Tough times for the Internet

Many pages have been removed or abandoned, so much so that a quarter of the active sites between 2013 and 2023 no longer exist or are no longer accessible: there is talk of "digital erosion"

According to an analysis by the Pew Research Center, a quarter of active websites between 2013 and 2023 no longer exist or are no longer accessible. The disappearance of these pages is attributed to various factors, including the deliberate removal of content, website transfers that break links, and the abandonment of websites—a true phenomenon of digital erosion.

The research found that approximately 23% of news pages contain at least one broken link, while 21% of government website pages and 54% of Wikipedia pages have references to content that no longer exists. This indicates that web erosion spares not even the most frequented platforms used for information seeking.

The phenomenon is particularly evident in older content: about 38% of web pages existing in 2013 are no longer available today. Even more recently created pages are not immune; 8% of the pages existing in 2023 have already disappeared. When a page becomes inaccessible, users are greeted with the familiar error message “404 Not Found,” indicating that the content no longer exists on the host server.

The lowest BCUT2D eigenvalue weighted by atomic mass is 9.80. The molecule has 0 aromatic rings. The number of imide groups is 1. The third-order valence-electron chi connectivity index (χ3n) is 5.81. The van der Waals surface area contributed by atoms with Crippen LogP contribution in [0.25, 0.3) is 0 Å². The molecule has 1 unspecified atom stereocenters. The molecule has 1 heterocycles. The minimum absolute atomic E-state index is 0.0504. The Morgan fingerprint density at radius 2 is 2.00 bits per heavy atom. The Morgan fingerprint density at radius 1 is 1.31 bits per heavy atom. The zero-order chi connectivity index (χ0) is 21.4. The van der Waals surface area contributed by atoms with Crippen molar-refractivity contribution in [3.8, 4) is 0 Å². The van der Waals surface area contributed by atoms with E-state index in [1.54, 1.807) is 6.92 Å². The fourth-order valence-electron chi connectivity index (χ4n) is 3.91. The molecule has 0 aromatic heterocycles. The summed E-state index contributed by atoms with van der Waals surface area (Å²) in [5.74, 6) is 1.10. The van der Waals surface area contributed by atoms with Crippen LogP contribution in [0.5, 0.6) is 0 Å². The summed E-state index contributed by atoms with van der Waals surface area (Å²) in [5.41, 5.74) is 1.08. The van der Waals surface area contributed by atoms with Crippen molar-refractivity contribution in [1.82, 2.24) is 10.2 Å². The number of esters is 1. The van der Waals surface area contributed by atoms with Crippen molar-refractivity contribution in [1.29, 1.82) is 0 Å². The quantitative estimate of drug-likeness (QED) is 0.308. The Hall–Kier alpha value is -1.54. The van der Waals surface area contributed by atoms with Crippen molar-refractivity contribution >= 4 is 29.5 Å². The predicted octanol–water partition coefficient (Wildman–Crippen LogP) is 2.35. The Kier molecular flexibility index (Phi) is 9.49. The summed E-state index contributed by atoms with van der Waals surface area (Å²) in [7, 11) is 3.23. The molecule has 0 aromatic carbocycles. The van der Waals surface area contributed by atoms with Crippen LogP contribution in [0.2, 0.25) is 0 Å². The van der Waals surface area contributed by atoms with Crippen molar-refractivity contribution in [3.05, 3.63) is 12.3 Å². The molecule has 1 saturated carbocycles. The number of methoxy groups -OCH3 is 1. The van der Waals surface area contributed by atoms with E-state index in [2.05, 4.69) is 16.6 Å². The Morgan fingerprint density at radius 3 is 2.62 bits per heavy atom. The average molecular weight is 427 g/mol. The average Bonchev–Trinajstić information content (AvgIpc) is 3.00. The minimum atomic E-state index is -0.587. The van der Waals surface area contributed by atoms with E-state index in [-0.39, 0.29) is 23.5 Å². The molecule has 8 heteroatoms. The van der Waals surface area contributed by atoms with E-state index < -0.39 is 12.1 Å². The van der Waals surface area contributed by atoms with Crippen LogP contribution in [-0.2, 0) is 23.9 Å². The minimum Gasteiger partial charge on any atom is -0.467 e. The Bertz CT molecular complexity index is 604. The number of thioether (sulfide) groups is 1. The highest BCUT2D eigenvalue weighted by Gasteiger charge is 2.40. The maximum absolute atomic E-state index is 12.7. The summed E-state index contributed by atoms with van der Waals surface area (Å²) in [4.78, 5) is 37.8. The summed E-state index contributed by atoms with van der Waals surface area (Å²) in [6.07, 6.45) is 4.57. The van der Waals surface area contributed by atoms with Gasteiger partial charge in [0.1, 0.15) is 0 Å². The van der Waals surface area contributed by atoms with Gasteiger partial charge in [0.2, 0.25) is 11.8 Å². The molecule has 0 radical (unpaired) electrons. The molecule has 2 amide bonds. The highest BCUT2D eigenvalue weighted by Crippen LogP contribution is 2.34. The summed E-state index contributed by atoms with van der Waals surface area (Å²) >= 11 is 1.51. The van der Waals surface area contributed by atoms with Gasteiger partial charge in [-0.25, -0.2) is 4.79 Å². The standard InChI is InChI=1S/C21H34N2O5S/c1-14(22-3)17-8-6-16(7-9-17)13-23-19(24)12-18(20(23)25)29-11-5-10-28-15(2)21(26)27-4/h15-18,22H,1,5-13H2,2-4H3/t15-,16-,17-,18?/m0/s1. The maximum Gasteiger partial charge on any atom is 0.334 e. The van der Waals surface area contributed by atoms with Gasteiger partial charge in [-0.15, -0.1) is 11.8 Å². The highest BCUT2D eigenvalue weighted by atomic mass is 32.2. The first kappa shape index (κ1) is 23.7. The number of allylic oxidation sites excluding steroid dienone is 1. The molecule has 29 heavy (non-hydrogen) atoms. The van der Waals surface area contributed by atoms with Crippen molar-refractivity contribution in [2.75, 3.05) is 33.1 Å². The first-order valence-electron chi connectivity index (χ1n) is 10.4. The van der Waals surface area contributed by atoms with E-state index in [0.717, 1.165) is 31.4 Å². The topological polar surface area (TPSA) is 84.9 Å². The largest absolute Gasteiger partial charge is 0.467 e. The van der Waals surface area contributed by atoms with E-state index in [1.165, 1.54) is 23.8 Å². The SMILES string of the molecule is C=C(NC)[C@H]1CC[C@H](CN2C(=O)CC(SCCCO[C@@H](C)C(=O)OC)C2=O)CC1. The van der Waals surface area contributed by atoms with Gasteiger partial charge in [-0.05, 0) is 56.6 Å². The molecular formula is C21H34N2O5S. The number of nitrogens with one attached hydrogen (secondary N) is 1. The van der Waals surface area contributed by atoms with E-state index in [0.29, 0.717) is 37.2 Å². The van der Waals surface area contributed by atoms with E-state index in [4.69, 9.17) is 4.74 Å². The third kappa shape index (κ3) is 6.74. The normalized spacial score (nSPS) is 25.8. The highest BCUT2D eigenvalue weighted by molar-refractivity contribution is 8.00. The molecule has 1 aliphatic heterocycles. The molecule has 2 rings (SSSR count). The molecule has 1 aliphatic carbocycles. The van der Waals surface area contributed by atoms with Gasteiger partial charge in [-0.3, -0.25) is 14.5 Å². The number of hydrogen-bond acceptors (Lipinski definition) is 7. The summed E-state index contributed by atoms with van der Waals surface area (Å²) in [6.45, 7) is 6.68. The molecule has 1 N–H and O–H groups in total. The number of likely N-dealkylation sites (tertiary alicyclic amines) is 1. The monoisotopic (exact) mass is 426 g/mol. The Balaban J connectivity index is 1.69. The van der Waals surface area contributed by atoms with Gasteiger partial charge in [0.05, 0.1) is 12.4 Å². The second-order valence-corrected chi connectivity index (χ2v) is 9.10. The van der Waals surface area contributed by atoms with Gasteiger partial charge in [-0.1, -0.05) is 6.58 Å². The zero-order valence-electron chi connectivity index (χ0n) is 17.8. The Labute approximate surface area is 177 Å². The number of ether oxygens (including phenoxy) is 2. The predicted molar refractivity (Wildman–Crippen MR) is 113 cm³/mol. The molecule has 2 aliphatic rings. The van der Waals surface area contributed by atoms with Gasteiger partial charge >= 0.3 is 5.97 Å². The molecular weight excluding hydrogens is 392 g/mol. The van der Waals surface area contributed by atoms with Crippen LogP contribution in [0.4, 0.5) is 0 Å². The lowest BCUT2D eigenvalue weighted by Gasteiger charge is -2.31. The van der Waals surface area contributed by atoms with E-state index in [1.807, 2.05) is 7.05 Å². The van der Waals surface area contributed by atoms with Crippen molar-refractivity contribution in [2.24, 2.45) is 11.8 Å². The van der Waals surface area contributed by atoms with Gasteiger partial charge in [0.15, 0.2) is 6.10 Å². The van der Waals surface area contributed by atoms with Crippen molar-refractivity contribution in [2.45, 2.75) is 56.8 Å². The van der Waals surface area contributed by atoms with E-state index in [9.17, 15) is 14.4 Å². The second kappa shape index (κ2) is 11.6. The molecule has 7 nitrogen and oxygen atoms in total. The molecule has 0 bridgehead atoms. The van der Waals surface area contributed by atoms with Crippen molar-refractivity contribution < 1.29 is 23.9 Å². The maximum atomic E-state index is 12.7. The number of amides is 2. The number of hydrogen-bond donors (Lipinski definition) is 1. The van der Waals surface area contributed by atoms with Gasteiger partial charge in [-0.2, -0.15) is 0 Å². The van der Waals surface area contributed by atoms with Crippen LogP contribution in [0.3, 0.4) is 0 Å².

A phenomenon impacting social media too

Digital decay is not limited to websites but also affects social media. About one-fifth of tweets disappear within a few months of posting. Specifically, over 40% of tweets in Turkish or Arabic are no longer visible on the site within three months of posting. Tweets from accounts with default profile settings have a higher likelihood of disappearing.

For this analysis, the Pew Research Center collected a sample of pages from the web repository Common Crawl for each year from 2013 to 2023. It then verified the availability of these pages and the integrity of the links. It also examined the frequency with which social media posts are deleted or removed.

It has been concluded that web erosion poses a serious problem for the preservation of online knowledge. The ongoing disappearance of web content could compromise our ability to access historical and current information, thereby reducing the richness of our collective digital archive.

Source: Pew Research Center

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